British Millionaire Sues Star Sports Sportsbook for Not Controlling His Betting Urges

Scott O’Brien, a wealthy entrepreneur in the UK, is taking legal action against a high-end sportsbook because he wasn’t able to control himself. He alleges that Star Sports failed to safeguard him from his own compulsive gambling behavior, even though he knew decades ago that he shouldn’t gamble.

Millionaire Scott O'Brien leaves a British courtroom
Millionaire Scott O’Brien leaves a British courtroom. He’s suing a sportsbook for not stopping him from betting on sports. (Image: Champion News)

Between September 2018 and March 2019, according to Racing Post, the recycling magnate states he went on a reckless gambling spree and lost in excess of £100,000 (US$123,440) through Star Sports. However, he acknowledges having spent much more than that.

Throughout his adult life, O’Brien had allegedly been consumed by his addiction to gambling, despite having sought treatment. The addiction ultimately led him to attempt suicide as a result of its overwhelming grip on him, but he wants the sportsbook to pay for his lack of self-control.

Gambling On The Court’s Mercy

During a court hearing, O’Brien admitted that his behavior became more extreme after he sold Pulp Friction, his paper recycling company, for £9 million (US$11.11 million) in 2012. As a result of his continued betting, he spent more than £400,000 (US$493,760) at Star Sports’ Mayfair betting shop in London.

The final tally, according to the lawsuit, included losses of at least £48,859 (US$60,311), but could be much higher. He believes he also spent at least £100,000 through betting terminals, but can’t confirm the exact amount.

Therefore, O’Brien has taken legal action against the company, stating that they did not adhere to their “social responsibility” obligations. His lawyers are also claiming that the company breached their contract. He’s seeking to recover the funds he lost.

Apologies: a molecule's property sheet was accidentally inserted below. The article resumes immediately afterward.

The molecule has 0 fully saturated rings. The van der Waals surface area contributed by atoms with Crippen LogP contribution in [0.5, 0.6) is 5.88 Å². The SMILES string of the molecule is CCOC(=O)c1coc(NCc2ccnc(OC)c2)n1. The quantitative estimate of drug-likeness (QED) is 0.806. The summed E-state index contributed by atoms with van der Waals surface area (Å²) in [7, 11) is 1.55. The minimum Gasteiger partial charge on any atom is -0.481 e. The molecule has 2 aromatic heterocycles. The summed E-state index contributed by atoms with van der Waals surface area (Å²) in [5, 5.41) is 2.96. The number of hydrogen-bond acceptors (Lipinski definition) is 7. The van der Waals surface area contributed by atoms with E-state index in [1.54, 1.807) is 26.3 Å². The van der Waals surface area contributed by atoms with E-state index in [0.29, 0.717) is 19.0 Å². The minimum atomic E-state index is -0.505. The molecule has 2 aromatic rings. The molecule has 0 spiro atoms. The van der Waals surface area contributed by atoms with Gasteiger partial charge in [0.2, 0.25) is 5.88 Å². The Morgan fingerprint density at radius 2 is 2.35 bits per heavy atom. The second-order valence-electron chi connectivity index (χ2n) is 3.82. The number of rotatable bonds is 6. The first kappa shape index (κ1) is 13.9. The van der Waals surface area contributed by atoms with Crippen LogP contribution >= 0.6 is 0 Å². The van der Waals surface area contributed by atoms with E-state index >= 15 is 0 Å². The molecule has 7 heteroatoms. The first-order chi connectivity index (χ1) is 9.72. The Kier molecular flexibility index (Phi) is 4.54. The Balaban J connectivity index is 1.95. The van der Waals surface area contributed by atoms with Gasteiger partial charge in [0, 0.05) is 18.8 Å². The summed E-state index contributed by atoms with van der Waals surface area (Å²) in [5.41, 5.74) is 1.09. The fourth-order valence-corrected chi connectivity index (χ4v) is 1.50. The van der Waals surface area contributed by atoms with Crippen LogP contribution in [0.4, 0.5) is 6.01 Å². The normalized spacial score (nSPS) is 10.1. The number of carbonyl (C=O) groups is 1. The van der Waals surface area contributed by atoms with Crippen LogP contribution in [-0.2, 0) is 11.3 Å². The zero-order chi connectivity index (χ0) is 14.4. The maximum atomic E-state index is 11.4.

O’Brien confesses to having mentioned his compulsive betting habits to one of the employees at the store, and strongly feels that it was the responsibility of the company to prohibit him from betting or at least place some restrictions.

When O’Brien appeared before the judge, he revealed that the entire staff of Star was aware of his addiction to gambling. He explained that he joined Star Sports because other bookmakers had restricted him because of his gambling habits.

O’Brien asserted that he had squandered vast sums of money as a loyal patron of Star Sports, and highlighted that he had encountered no impediments to placing wagers at the establishment. He admitted that he didn’t specifically request that Star Sports personnel prohibit his entry into the betting establishment. Still, he asserted that his compulsive behavior impelled him to avoid being disqualified from entering the facility.

Defense Doubts Dubious Declarations

The bookmakers’ legal representatives are disputing the allegations. A statement made by the defense lawyer, Christopher Gillespie, contradicted the accusation that O’Brien had made Star Sports employees aware of his addiction.

Gillespie called the claim ludicrous, and added that the staff had no basis for assuming that O’Brien was dealing with any serious gambling addiction. He also threw doubt over whether O’Brien was really a gambling addict or just trying to beat the system.

According to Gillespie, O’Brien didn’t visit the Star Sports store frequently, only making 17 trips within the six-month period. Additionally, he had more profits than losses until March 30, 2019, according to the sportsbook’s records.

Gillespie asserted that Star Sports has repeatedly exerted maximum effort to promote responsible gambling requirements. However, he also noted that bookmakers are not generally obligated to safeguard gambling addicts from the aftermath of their addiction. That last statement might cause some controversy, especially in light of the current sentiment toward gambling.

The courtroom drama will continue, probably for at least a few more weeks. The final verdict will depend on whether the judge determines that an adult should be responsible for his own actions or if a business has to play the role of parent.

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